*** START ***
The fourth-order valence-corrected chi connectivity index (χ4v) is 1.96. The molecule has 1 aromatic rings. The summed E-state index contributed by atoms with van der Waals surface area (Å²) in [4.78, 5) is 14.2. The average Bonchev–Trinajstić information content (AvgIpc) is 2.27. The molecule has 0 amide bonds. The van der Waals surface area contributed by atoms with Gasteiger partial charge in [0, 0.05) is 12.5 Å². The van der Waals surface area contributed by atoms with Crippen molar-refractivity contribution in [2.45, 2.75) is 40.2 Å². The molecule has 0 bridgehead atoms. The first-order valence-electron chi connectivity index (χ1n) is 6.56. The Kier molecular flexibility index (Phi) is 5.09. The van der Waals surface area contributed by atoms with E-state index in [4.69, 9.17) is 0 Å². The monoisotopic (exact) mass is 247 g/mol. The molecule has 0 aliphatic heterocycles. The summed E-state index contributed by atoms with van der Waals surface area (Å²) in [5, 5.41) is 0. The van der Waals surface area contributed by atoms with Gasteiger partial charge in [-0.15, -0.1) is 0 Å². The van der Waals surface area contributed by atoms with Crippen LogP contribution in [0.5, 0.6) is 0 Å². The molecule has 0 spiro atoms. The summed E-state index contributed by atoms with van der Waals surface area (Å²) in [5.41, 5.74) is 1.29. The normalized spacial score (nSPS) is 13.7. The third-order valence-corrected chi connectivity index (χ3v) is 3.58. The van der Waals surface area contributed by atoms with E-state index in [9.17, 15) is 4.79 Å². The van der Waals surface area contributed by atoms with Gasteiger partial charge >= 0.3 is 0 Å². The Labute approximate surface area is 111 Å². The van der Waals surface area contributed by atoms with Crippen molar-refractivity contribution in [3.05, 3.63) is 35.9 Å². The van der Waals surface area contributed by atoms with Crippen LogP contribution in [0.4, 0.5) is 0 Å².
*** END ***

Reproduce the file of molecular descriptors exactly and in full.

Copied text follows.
The fourth-order valence-corrected chi connectivity index (χ4v) is 1.96. The molecule has 1 aromatic rings. The summed E-state index contributed by atoms with van der Waals surface area (Å²) in [4.78, 5) is 14.2. The average Bonchev–Trinajstić information content (AvgIpc) is 2.27. The molecule has 0 amide bonds. The van der Waals surface area contributed by atoms with Gasteiger partial charge in [0, 0.05) is 12.5 Å². The van der Waals surface area contributed by atoms with Crippen molar-refractivity contribution in [2.45, 2.75) is 40.2 Å². The molecule has 0 bridgehead atoms. The first-order valence-electron chi connectivity index (χ1n) is 6.56. The Kier molecular flexibility index (Phi) is 5.09. The van der Waals surface area contributed by atoms with E-state index in [4.69, 9.17) is 0 Å². The monoisotopic (exact) mass is 247 g/mol. The molecule has 0 aliphatic heterocycles. The summed E-state index contributed by atoms with van der Waals surface area (Å²) in [5, 5.41) is 0. The van der Waals surface area contributed by atoms with Gasteiger partial charge in [-0.15, -0.1) is 0 Å². The van der Waals surface area contributed by atoms with Crippen LogP contribution in [0.5, 0.6) is 0 Å². The molecule has 0 spiro atoms. The summed E-state index contributed by atoms with van der Waals surface area (Å²) in [5.41, 5.74) is 1.29. The normalized spacial score (nSPS) is 13.7. The third-order valence-corrected chi connectivity index (χ3v) is 3.58. The van der Waals surface area contributed by atoms with E-state index in [9.17, 15) is 4.79 Å². The van der Waals surface area contributed by atoms with Gasteiger partial charge >= 0.3 is 0 Å². The Labute approximate surface area is 111 Å². The van der Waals surface area contributed by atoms with Crippen molar-refractivity contribution in [3.05, 3.63) is 35.9 Å². The van der Waals surface area contributed by atoms with Crippen LogP contribution in [0.4, 0.5) is 0 Å².